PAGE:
Erdogan calls Macron ‘brain dead’ over Nato comments

Official at Macron’s Elysée palace says remarks by the Turkish president ‘are not statements, these are insults’

Turkish president Recep Tayyip Erdogan (left)  and French president Emmanuel Macron. Mr Erdogan has claimed  Mr Macron has a “sick and shallow” understanding of Nato. Photograph:  Ozan Kose/AFP via Getty Images

Turkish president Recep Tayyip Erdogan (left) and French president Emmanuel Macron. Mr Erdogan has claimed Mr Macron has a “sick and shallow” understanding of Nato. Photograph: Ozan Kose/AFP via Getty Images

 

Turkey’s president Recep Tayyip Erdogan has called Emmanuel Macron “brain dead” as he hit back against the French leader’s criticism of Turkey’s treatment of its Nato allies.

Mr Erdogan said Mr Macron had a “sick and shallow” understanding of the transatlantic security alliance after the French president this month said Nato was suffering “brain death” because of a lack of co-ordination among allies, notably over Turkey’s invasion of northern Syria in October.

“I’m addressing Mr Macron from Turkey, and I will say it at Nato: you should check whether you are brain dead first,” Mr Erdogan said on Friday.

Mr Macron on Thursday had warned Turkey that it could not expect support from Nato allies if it continued to carry out military operations in Syria without consultation or co-ordination.

France promptly retaliated by summoning the Turkish ambassador in Paris to explain Mr Erdogan’s comments, deepening an embarrassing argument between the two heads of state as Nato prepares to meet for its 70th anniversary summit in London next week.

“On the latest excesses by the Turkish president, these are not statements, these are insults. We expect President Erdogan to clarify,” said an official at Mr Macron’s Elysée palace, after calling in Turkey’s lead diplomat in Paris.

Military operation

Mr Erdogan last month defied warnings from Nato allies to launch a military operation against Kurdish militias in northeast Syria after the US had withdrawn its own forces.

The assault targeted members of the YPG, an armed group with close links to a Kurdish militia that has fought a decades-long insurgency on Turkish soil and is seen by Ankara as a threat to national security. However, the YPG also played a leading role in the US-led campaign against Isis jihadists in Syria.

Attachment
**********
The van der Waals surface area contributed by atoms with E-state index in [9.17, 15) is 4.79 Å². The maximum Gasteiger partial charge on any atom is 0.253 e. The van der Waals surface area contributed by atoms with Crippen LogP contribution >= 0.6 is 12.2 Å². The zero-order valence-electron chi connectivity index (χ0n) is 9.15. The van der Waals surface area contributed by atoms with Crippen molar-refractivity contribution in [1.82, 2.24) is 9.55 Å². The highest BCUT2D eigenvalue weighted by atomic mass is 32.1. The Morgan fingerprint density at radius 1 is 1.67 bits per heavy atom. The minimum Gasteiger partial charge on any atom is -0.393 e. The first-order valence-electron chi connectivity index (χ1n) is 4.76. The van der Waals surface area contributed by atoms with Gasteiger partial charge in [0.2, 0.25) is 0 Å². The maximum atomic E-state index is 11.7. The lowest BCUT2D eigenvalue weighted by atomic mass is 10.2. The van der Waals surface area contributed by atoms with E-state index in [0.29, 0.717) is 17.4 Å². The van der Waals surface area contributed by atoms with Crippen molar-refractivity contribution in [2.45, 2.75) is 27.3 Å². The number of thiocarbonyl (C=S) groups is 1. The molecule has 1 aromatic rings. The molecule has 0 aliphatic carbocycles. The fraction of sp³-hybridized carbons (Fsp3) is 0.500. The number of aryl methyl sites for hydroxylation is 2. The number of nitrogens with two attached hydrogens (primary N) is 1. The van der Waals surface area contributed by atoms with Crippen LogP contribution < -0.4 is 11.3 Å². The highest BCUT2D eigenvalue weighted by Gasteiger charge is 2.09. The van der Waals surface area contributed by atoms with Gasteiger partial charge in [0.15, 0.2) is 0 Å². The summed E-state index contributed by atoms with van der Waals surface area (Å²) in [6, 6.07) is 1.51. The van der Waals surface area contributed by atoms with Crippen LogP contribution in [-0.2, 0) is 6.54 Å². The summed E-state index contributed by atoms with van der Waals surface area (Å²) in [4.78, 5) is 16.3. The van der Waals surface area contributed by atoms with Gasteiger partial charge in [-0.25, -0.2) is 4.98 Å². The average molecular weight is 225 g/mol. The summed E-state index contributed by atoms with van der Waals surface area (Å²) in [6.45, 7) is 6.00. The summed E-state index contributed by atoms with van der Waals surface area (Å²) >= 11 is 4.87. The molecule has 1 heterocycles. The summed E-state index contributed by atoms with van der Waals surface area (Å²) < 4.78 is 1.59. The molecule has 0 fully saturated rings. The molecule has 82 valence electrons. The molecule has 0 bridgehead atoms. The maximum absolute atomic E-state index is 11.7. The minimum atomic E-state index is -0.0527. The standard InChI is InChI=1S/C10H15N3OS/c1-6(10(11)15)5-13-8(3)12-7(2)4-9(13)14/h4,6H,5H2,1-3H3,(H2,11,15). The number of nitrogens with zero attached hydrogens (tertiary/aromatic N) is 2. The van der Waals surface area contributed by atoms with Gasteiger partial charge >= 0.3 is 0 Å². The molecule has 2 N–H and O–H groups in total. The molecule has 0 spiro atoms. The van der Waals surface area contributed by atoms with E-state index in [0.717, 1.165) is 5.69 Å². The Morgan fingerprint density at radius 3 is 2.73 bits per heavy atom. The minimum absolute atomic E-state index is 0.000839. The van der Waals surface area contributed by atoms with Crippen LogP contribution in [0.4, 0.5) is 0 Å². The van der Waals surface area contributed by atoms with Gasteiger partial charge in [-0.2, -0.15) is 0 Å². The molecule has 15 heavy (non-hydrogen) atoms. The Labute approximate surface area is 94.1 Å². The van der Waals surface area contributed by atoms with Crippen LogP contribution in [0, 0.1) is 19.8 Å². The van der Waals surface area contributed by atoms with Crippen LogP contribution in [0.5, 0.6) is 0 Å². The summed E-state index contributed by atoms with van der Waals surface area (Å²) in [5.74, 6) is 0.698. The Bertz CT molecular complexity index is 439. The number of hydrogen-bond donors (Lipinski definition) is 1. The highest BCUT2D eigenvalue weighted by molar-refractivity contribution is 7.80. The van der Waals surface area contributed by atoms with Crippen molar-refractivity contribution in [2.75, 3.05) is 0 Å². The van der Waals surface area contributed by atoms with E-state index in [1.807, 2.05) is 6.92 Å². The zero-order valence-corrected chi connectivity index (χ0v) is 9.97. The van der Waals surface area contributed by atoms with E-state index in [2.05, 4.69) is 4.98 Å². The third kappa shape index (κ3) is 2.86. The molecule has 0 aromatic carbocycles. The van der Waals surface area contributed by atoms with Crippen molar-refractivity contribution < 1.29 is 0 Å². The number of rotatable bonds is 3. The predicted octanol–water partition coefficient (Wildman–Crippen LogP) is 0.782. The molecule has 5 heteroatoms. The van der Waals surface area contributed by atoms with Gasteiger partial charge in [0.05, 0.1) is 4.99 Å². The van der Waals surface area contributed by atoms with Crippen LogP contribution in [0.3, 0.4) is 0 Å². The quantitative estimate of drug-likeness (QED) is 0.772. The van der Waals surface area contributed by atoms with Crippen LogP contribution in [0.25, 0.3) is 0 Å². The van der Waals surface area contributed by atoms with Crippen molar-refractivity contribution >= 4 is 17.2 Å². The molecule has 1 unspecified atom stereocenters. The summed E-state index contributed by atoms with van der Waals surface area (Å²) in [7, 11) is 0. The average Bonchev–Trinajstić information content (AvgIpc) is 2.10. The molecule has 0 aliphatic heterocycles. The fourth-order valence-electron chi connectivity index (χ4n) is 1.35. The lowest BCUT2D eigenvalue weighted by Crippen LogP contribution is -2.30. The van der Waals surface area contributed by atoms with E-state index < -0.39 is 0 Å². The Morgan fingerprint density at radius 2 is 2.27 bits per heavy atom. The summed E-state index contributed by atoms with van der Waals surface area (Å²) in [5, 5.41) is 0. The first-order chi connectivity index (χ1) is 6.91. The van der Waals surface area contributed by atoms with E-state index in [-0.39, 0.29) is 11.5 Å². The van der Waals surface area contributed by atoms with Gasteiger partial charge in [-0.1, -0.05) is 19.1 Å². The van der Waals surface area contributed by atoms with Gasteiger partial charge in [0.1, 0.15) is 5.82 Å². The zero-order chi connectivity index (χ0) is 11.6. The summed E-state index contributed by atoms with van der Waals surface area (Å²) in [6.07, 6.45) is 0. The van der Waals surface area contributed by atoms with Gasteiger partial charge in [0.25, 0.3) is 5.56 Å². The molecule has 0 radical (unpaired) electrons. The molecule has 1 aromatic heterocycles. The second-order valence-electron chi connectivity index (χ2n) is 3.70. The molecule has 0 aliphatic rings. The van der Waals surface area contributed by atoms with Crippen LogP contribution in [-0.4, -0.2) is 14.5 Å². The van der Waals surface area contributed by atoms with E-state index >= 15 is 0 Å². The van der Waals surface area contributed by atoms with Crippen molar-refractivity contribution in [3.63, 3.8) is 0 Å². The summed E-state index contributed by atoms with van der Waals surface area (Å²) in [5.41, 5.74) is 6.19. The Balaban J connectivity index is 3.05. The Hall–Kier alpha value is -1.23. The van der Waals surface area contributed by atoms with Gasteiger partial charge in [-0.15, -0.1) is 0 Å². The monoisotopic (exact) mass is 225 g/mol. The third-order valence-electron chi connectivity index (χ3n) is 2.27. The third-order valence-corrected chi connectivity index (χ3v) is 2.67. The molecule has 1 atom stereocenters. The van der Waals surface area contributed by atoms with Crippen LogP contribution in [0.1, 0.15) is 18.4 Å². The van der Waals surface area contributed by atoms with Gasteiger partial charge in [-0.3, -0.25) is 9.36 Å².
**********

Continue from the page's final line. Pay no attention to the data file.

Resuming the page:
The Turkish offensive triggered fury in Washington and in European capitals, prompting warnings that it could lead to an Isis resurgence.

Diplomats say Turkey is now refusing to sign off on defence plans for other Nato members, such as the Baltic states, unless the alliance backs Ankara’s stance that the YPG Kurdish militia is a terrorist group.

Mr Erdogan, a populist leader renowned for his fiery rhetoric, has frequently locked horns with other European leaders. In 2017 he described the Dutch government as “Nazi remnants and fascists”, and accused German chancellor Angela Merkel of deploying “Nazi measures”.

Customs union

Despite such tensions Turkish officials have sought to build better relations with EU countries over the past two years. The EU is Turkey’s biggest export partner, and Ankara is eager to secure an upgrade of its customs union with the 28-member bloc as well as visa-free travel for Turkish citizens to a group of European nations.

Turkey, which hosts 3.6 million Syrian refugees, is also a key partner for European countries on migration as well as trade, counter-terrorism and security.

Mr Macron has played a leading role in efforts to maintain a dialogue. In 2017 he told the French weekly magazine Le Point that being president of France was “not that cool” because “I am the one who has to talk to Erdogan every 10 days”.

Diplomats say that frequent contact between the two leaders has continued. – Copyright The Financial Times Limited 2019